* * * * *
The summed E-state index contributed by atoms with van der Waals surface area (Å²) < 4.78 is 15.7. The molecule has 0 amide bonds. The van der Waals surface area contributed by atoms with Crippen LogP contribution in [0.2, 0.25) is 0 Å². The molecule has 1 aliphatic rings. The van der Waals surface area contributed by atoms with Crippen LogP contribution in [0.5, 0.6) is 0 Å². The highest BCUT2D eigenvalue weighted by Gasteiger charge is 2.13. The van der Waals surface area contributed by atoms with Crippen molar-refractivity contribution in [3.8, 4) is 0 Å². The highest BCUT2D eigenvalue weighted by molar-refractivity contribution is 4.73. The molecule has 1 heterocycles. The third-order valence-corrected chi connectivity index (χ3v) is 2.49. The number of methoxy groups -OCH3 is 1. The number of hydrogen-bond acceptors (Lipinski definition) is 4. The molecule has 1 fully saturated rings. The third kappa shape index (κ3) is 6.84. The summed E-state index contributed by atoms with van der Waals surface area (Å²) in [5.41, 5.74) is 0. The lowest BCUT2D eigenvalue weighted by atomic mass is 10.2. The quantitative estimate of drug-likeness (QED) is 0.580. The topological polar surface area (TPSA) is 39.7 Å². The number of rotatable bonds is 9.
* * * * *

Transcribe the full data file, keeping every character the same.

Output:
The summed E-state index contributed by atoms with van der Waals surface area (Å²) < 4.78 is 15.7. The molecule has 0 amide bonds. The van der Waals surface area contributed by atoms with Crippen LogP contribution in [0.2, 0.25) is 0 Å². The molecule has 1 aliphatic rings. The van der Waals surface area contributed by atoms with Crippen LogP contribution in [0.5, 0.6) is 0 Å². The highest BCUT2D eigenvalue weighted by Gasteiger charge is 2.13. The van der Waals surface area contributed by atoms with Crippen molar-refractivity contribution in [3.8, 4) is 0 Å². The highest BCUT2D eigenvalue weighted by molar-refractivity contribution is 4.73. The molecule has 1 heterocycles. The third-order valence-corrected chi connectivity index (χ3v) is 2.49. The number of methoxy groups -OCH3 is 1. The number of hydrogen-bond acceptors (Lipinski definition) is 4. The molecule has 1 fully saturated rings. The third kappa shape index (κ3) is 6.84. The summed E-state index contributed by atoms with van der Waals surface area (Å²) in [5.41, 5.74) is 0. The lowest BCUT2D eigenvalue weighted by atomic mass is 10.2. The quantitative estimate of drug-likeness (QED) is 0.580. The topological polar surface area (TPSA) is 39.7 Å². The number of rotatable bonds is 9.